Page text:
The Photopigments in an Insect Retina

  • G. Höglund
  • K. Hamdorf
  • H. Langer
  • R. Paulsen
  • J. Schwemer


Colour vision is not an exclusive property of vertebrates. Also insects can discriminate wavelengths. The best known example is the honeybee, as shown by training experiments (1) and electrophysiological recordings (2,3). The peripheral wavelength discrimination is accomplished by at least three receptor types. The spectral sensitivity of the receptors fairly well agrees with resonance spectra for rhodopsins (3), and bee heads contain retinol and retinal (4). These results suggest that the visual pigments in insects are rhodopsins, i. e. they consist of retinal bound to a protein.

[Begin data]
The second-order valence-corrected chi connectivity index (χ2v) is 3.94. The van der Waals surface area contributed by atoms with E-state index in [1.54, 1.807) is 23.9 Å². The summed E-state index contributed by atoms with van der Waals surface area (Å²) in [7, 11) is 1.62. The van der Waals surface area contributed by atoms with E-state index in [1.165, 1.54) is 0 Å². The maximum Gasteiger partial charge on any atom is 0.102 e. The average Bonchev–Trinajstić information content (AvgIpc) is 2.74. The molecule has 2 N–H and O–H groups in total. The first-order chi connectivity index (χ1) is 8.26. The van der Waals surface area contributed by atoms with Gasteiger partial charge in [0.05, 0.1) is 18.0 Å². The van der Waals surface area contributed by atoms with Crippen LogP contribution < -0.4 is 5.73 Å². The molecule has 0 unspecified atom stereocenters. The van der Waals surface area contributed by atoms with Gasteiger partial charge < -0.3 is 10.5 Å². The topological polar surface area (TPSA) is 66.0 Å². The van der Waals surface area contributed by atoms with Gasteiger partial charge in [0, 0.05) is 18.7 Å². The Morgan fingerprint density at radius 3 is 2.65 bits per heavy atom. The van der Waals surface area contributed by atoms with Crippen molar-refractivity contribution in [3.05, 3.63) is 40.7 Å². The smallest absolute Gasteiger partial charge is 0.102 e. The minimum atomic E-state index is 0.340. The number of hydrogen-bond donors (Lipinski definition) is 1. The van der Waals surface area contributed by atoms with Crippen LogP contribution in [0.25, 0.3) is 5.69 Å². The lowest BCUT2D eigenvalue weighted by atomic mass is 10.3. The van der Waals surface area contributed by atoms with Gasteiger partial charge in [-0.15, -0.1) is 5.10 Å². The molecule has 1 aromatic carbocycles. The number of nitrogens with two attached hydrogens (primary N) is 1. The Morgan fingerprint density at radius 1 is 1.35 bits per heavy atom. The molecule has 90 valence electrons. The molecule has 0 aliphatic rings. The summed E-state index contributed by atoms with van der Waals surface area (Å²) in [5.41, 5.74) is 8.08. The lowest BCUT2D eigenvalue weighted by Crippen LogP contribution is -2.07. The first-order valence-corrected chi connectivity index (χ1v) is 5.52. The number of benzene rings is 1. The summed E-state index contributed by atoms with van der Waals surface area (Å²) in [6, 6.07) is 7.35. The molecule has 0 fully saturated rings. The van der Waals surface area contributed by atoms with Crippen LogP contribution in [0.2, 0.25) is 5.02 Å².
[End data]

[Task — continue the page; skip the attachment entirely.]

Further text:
Spectral Sensitivity Difference Spectrum Visual Pigment Spectral Absorbance Test Flash 
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Copyright information

© Springer-Verlag Berlin · Heidelberg 1973

Authors and Affiliations

  • G. Höglund
    • 2
  • K. Hamdorf
    • 1
  • H. Langer
    • 1
  • R. Paulsen
    • 1
  • J. Schwemer
    • 1
  1. 1.Institut für TierphysiologieRuhr-Universität BochumBochum-QuerenburgW. Germany
  2. 2.Department of PhysiologyKarolinska InstitutetStockholmSweden

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